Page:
Najas L.
Sp.Pl. 2:1015 (1753)

Name Status: Current
Browse to the list of specimens for Najas L.

Scientific Description
H.R. Coleman, Thursday 8 September 2016

Family Najadaceae.

Habit and leaf form. Aquatic herbs. Annual, or perennial; plants with neither basal nor terminal concentrations of leaves; rooting from base and basal nodes. Hydrophytic; non-marine; rooted. Leaves submerged; (sub-) opposite to whorled, or alternate (‘subopposite or subverticillate’); when in verticils, 3 per whorl; sessile; sheathing (more completely so in the lower members of each sub-pair or verticil). Leaf sheaths not tubular; with free margins. Leaves simple. Leaf blades entire; linear; one-veined; without cross-venules. Leaves somewhat with stipules (at the sides of the sheath), or without stipules. Axillary scales often present (two, small). Leaf blade margins serrate to dentate (usually toothed), or entire. Leaf anatomy. Hairs absent. Stem anatomy. Secondary thickening absent.

Reproductive type, pollination. Fertile flowers functionally male and functionally female, or functionally male, or functionally female. Unisexual flowers present. Plants monoecious, or dioecious. Pollinated by water (elongation of the anther stalk ruptures the surrounding scale-tube, the pollen is then released apically and transported through the water to the female flowers).

Inflorescence and flower features. Flowers solitary, or aggregated in ‘inflorescences’ (then several flowers together in the axil); axillary (at base of branches); bracteate, or ebracteate (male flowers enclosed by an ‘involucre’ of 2 cup-like structures, an outer whorl (sometimes absent) which is usually fused into a tube, and an inner whorl which is membranous, fused, flask-shaped and 2-lobed distally - this inner whorl is sometimes interpreted as the perianth); minute to small. Perigone tube present, or absent (depending on interpretation). Hypogynous disk absent. Perianth of ‘tepals’, or vestigial, or absent; if interpreted as such, sepaloid. Fertile stamens present, or absent (female flowers). Androecium 1. Androecium exclusively of fertile stamens. Stamens 1; very shortly filantherous, or with sessile anthers. Anthers dehiscing irregularly; unilocular, or four locular; tetrasporangiate (or unisporangiate). Pollen shed in aggregates. Fertile gynoecium present, or absent (from male flowers). Gynoecium 1 carpelled; ostensibly monomerous; ostensibly of one carpel; superior. Carpel stylate (style subconical to cylindric, with 2–4 stigmatic branches, sometimes also with shorter sterile lobes, rarely simple); 1 ovuled. Placentation basal. Ovules ascending; non-arillate; anatropous.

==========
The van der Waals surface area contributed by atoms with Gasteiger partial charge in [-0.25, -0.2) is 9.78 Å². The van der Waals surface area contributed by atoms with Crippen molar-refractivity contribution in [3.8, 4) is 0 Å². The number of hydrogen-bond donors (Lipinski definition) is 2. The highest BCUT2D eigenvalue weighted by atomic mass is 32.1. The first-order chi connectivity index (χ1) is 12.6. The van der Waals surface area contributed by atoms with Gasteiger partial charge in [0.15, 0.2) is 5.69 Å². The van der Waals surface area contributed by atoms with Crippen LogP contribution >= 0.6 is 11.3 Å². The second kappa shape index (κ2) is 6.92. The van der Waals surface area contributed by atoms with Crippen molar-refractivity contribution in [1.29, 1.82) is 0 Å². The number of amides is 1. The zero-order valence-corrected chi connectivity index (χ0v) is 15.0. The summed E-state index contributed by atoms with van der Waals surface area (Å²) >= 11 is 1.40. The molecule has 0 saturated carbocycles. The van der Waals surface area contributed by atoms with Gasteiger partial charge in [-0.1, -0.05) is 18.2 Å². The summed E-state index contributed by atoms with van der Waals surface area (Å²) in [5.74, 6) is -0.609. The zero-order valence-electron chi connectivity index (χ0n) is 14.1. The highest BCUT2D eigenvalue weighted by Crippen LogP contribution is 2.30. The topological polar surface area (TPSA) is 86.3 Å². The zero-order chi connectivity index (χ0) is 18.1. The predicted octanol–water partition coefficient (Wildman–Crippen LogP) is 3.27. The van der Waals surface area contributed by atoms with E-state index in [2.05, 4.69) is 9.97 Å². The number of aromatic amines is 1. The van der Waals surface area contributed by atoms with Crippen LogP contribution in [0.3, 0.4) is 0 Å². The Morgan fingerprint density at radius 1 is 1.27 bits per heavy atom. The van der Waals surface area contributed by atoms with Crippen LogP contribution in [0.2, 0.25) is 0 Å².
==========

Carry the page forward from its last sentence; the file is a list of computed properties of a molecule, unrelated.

Fruit and seed features. Fruit non-fleshy. The fruiting carpel indehiscent; an achene (pericarp thin). Seeds non-endospermic; with starch. Embryo well differentiated. Cotyledons 1. Embryo chlorophyllous; straight. Seedling. Hypocotyl internode present. Mesocotyl absent. Seedling collar not conspicuous. Cotyledon hyperphyll elongated; assimilatory; more or less circular in t.s. Coleoptile absent. Seedling macropodous. Seedling cataphylls absent. First leaf dorsiventral. Primary root ephemeral.

Physiology, biochemistry. Photosynthetic pathway: C3.

Geography, cytology, number of species. Native of Australia. Not endemic to Australia. Australian states and territories: Western Australia, South Australia, Northern Territory, Queensland, New South Wales, Victoria, and Australian Capital Territory. Northern Botanical Province, Eremaean Botanical Province, and South-West Botanical Province.

Additional characters Perianth of male flowers of ‘tepals’, or absent (depending on the interpretation of the ‘involucre’). Perianth of female flowers absent (usually), or vestigial (rarely with an inconspicuous membranous ‘involucre’).

Taxonomic Literature

  • Wheeler, Judy; Marchant, Neville; Lewington, Margaret; Graham, Lorraine (2002). Flora of the south west, Bunbury, Augusta, Denmark. Volume 1, introduction, keys, ferns to monocotyledons. Australian Biological Resources Study. Canberra.
  • Wheeler, J. R.; Rye, B. L.; Koch, B. L.; Wilson, A. J. G.; Western Australian Herbarium (1992). Flora of the Kimberley region. Western Australian Herbarium. Como, W.A.